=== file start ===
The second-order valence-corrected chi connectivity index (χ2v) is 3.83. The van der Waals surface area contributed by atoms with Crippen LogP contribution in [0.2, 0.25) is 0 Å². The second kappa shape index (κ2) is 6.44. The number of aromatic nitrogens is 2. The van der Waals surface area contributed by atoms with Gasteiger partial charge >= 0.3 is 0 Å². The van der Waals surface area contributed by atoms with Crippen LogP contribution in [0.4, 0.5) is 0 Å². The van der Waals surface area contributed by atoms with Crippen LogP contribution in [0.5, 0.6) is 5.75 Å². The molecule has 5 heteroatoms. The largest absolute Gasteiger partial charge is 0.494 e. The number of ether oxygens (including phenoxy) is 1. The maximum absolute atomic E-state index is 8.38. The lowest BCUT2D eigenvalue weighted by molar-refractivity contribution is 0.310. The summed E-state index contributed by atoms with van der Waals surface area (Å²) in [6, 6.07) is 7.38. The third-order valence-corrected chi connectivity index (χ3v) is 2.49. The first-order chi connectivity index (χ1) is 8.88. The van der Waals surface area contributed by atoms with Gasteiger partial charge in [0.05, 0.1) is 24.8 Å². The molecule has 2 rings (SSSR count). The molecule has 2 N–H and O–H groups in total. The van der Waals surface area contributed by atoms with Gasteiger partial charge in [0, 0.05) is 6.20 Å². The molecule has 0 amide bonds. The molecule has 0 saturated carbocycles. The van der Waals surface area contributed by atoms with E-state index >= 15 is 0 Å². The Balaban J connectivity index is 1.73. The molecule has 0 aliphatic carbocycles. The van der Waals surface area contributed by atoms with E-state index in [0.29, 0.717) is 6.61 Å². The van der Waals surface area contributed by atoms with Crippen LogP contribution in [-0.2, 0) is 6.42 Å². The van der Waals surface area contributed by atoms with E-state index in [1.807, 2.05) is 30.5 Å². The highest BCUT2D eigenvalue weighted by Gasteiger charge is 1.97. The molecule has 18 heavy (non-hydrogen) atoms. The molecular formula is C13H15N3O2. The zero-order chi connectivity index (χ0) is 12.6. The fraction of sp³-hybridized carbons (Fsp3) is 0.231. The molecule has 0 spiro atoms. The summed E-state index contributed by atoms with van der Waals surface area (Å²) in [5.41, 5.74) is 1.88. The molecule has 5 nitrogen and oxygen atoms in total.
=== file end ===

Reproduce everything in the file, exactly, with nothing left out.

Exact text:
The second-order valence-corrected chi connectivity index (χ2v) is 3.83. The van der Waals surface area contributed by atoms with Crippen LogP contribution in [0.2, 0.25) is 0 Å². The second kappa shape index (κ2) is 6.44. The number of aromatic nitrogens is 2. The van der Waals surface area contributed by atoms with Gasteiger partial charge >= 0.3 is 0 Å². The van der Waals surface area contributed by atoms with Crippen LogP contribution in [0.4, 0.5) is 0 Å². The van der Waals surface area contributed by atoms with Crippen LogP contribution in [0.5, 0.6) is 5.75 Å². The molecule has 5 heteroatoms. The largest absolute Gasteiger partial charge is 0.494 e. The number of ether oxygens (including phenoxy) is 1. The maximum absolute atomic E-state index is 8.38. The lowest BCUT2D eigenvalue weighted by molar-refractivity contribution is 0.310. The summed E-state index contributed by atoms with van der Waals surface area (Å²) in [6, 6.07) is 7.38. The third-order valence-corrected chi connectivity index (χ3v) is 2.49. The first-order chi connectivity index (χ1) is 8.88. The van der Waals surface area contributed by atoms with Gasteiger partial charge in [0.05, 0.1) is 24.8 Å². The molecule has 2 rings (SSSR count). The molecule has 2 N–H and O–H groups in total. The van der Waals surface area contributed by atoms with Gasteiger partial charge in [0, 0.05) is 6.20 Å². The molecule has 0 amide bonds. The molecule has 0 saturated carbocycles. The van der Waals surface area contributed by atoms with E-state index >= 15 is 0 Å². The Balaban J connectivity index is 1.73. The molecule has 0 aliphatic carbocycles. The van der Waals surface area contributed by atoms with E-state index in [0.29, 0.717) is 6.61 Å². The van der Waals surface area contributed by atoms with Crippen LogP contribution in [-0.2, 0) is 6.42 Å². The van der Waals surface area contributed by atoms with E-state index in [1.807, 2.05) is 30.5 Å². The highest BCUT2D eigenvalue weighted by Gasteiger charge is 1.97. The molecule has 18 heavy (non-hydrogen) atoms. The molecular formula is C13H15N3O2. The zero-order chi connectivity index (χ0) is 12.6. The fraction of sp³-hybridized carbons (Fsp3) is 0.231. The molecule has 0 spiro atoms. The summed E-state index contributed by atoms with van der Waals surface area (Å²) in [5.41, 5.74) is 1.88. The molecule has 5 nitrogen and oxygen atoms in total.